Supply chain security has become an increasingly important topic in software delivery, this is primarily due to the increase in attacks on software supply chains and the need to verify software artifacts.

Supply chain security, in essence, refers to the measures and strategies implemented to safeguard the integrity of the processes involved in the development and distribution of software products.

In the context of supply chain security, software artifacts refer to the various components, such as code, libraries, configurations, and documentation, that make up a software product.

One of the more popular examples of supply chain attacks is the infamous SolarWinds hack, where the attackers were able to create a back door to the SolarWinds software, and this eventually made its way into the hands of consumers who were now running a malicious version of the software and remained undetected for months.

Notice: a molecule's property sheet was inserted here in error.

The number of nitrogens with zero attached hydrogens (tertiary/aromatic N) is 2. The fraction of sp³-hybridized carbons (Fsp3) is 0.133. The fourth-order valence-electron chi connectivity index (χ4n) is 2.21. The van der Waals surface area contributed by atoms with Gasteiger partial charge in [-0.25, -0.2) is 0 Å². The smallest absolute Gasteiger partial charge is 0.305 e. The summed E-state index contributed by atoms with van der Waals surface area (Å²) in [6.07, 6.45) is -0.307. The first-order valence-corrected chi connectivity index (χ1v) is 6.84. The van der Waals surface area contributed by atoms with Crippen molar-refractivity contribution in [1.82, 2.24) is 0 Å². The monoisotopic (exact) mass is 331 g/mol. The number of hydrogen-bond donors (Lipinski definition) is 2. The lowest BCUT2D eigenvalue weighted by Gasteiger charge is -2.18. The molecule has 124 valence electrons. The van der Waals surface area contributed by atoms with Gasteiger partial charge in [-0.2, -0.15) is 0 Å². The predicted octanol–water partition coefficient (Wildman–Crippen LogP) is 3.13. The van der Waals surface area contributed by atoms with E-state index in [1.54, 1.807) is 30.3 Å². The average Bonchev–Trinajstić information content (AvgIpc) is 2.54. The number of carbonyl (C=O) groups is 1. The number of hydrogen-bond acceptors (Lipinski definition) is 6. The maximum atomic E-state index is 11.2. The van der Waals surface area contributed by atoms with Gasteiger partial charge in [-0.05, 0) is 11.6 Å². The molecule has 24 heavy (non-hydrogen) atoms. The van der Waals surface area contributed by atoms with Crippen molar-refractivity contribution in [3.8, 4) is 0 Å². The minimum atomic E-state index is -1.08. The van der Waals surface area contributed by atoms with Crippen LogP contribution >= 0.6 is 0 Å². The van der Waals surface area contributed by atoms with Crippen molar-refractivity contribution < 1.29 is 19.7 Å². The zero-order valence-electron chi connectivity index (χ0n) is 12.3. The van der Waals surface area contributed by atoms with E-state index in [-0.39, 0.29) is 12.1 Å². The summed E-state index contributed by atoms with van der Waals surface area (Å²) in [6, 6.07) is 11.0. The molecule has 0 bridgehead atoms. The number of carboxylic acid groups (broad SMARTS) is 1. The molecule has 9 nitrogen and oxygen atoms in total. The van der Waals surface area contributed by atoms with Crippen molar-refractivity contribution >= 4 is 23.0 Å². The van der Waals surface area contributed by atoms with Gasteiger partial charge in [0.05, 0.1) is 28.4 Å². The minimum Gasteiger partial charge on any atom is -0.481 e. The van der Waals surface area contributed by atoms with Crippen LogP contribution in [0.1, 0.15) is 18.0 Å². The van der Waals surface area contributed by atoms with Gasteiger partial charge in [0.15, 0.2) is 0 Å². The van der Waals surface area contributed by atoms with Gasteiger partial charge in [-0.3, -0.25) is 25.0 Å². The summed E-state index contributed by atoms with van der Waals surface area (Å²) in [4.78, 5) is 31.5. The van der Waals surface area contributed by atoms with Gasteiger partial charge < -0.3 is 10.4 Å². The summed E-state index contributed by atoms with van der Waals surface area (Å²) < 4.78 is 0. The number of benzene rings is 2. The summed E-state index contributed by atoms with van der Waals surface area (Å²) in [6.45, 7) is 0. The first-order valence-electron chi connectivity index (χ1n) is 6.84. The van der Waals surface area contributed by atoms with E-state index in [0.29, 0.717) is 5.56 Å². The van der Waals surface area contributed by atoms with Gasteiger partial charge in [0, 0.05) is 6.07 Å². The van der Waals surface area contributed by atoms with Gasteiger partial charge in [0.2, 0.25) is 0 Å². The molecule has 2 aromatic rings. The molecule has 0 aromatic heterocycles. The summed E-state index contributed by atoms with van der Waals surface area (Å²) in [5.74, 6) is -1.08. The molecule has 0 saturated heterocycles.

This was a huge wake-up call to organizations who weren’t already thinking about the security of their software delivery pipelines.

In this tutorial, we will take a brief look at supply chain attacks and security, plus how these can partially be mitigated by automatically signing container images using Cosign and GitHub actions.

What are supply chain attacks?

To further illustrate how supply chain attacks can occur, let's take a look at what a typical software delivery pipeline would look like.

Jubril Oyetunji - Typical software delivery pipeline

The illustration above is a simplified example, where a developer pushes code to a source code repository such as GitHub. The code then triggers a build process in a Continuous Integration (CI) service where the code is built and bundled with its dependencies, and produces an artifact. This artifact might be a Python package, binary, or container image that can be deployed in the cloud.